OUTLOOK '11: Canada's chemical sales to grow only 2% in 2011

29 December 2010 20:02  [Source: ICIS news]

By Stefan Baumgarten

TORONTO (ICIS)--Canada’s chemical sales are expected to grow only 2% in 2011 as uncertainty in the key US export market is looming large.

“We are still looking at a very shallow recovery; it could take some time to build back to pre-recession levels across the overall economy,” said the Ottawa-based trade group Chemistry Industry Association of Canada (CIAC).

The slower growth would come after the chemical industry’s strong recovery this year, when sales of basic chemicals and resins rose 14% to Canadian dollar (C$) 21bn ($21bn, €16bn).

CIACciting its recent survey of member firms, said Canadian chemical producers would see low growth next year because of limited export opportunities to the US, the rising Canadian dollar, as well as increasing protectionist sentiments in the US.

Overall sales volumes were forecast to increase by 5%, with exports volumes to the US expected to increase “by a modest 2%, a reflection of our membership’s ongoing concern for the recovery in our key export market,” the group said.

“The US recovery continues to be uneven,” CIAC said.

“Weakness in the housing sector and personal spending will impact demand for chemistry products which are predominantly exported into this market,” it said.

Meanwhile, globally, high debt levels in many nations continued to threaten financial and banking stability.

A key challenge for 2011 was decreasing feedstock availability in Alberta province, where ethane extraction from conventional natural gas production was falling.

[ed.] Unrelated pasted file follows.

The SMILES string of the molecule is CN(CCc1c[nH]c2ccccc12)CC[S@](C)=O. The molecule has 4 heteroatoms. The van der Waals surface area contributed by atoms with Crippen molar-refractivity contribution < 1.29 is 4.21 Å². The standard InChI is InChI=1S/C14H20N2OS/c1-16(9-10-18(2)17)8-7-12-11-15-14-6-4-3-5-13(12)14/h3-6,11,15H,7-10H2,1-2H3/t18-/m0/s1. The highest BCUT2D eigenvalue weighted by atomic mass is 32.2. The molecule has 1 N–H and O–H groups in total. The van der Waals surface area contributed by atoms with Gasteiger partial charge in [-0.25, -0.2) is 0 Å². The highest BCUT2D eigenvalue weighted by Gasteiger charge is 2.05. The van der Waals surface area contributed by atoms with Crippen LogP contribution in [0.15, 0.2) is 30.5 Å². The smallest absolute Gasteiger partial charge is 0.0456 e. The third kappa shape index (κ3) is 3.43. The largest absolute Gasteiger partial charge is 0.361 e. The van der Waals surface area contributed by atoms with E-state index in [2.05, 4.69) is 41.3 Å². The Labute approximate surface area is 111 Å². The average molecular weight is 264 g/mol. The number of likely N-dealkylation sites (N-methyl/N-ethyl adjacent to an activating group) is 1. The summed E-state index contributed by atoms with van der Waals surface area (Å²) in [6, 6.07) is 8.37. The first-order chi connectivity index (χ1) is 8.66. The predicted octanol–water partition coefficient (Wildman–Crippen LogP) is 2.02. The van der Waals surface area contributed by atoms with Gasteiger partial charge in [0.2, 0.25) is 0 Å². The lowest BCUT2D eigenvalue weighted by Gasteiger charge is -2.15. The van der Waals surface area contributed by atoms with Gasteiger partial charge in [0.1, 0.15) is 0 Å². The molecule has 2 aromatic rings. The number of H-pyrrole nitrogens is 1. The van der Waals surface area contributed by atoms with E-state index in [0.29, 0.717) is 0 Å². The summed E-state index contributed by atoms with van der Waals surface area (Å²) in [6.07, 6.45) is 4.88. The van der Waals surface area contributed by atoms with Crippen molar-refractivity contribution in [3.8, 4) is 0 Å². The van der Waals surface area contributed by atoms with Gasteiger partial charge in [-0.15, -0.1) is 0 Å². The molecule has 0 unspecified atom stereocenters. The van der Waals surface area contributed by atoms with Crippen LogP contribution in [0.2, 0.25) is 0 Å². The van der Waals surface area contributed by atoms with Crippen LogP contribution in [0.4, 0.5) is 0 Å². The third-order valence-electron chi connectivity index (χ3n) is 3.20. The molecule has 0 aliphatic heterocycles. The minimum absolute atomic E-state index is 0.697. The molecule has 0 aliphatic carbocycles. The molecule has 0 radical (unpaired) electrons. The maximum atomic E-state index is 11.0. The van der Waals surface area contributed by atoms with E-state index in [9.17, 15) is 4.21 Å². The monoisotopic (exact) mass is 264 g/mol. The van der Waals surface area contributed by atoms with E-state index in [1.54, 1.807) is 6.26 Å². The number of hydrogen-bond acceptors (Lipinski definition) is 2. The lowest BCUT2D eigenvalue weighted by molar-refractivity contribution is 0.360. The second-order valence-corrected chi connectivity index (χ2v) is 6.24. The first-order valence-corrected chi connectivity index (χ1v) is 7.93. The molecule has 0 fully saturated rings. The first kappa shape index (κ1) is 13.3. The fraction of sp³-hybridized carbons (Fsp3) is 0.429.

CIAC reiterated earlier predictions of an ethane shortfall of 70,000 bbl/day by 2015 if nothing was done to increase the ethane supply in Alberta.

The group noted, however, that the Alberta provincial government “appears poised to take measures to address the feedstock issues facing the region”.

As one measure, CIAC was advocating an extension of the province’s Incremental Ethane Extraction Policy (IEEP) from 2007 to boost feedstock supplies, it said.

In addition, chemical producers were exploring new feedstock sources such as those from the US Bakken and Marcellus shale deposits, and olefins-rich off-gases from bitumen upgrading in Canada’s oilsands industry, the group said.

Another worry for the industry was that many of its customers were moving production to China or elsewhere in Asia, thereby eroding the Canadian customer base.

Also, the increasing number of new basic chemical facilities in the Middle East was adding competitive pressure to Canadian operations, it said.

In related news this week, a rail industry trade group reported that for the year-to-date period to 18 December, Canadian chemical railcar shipments were up 22.8% to 731,370, from 595,581 in the same period in 2009.

Major chemical firms with production in Canada include NOVA Chemicals, Dow Chemical, Shell, MEGlobal, DuPont Canada, LANXESS, Invista, and ExxonMobil’s Canadian Imperial Oil affiliate, among others.

($1 = C$1.00) ($1 = €0.76)

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By: Stefan Baumgarten
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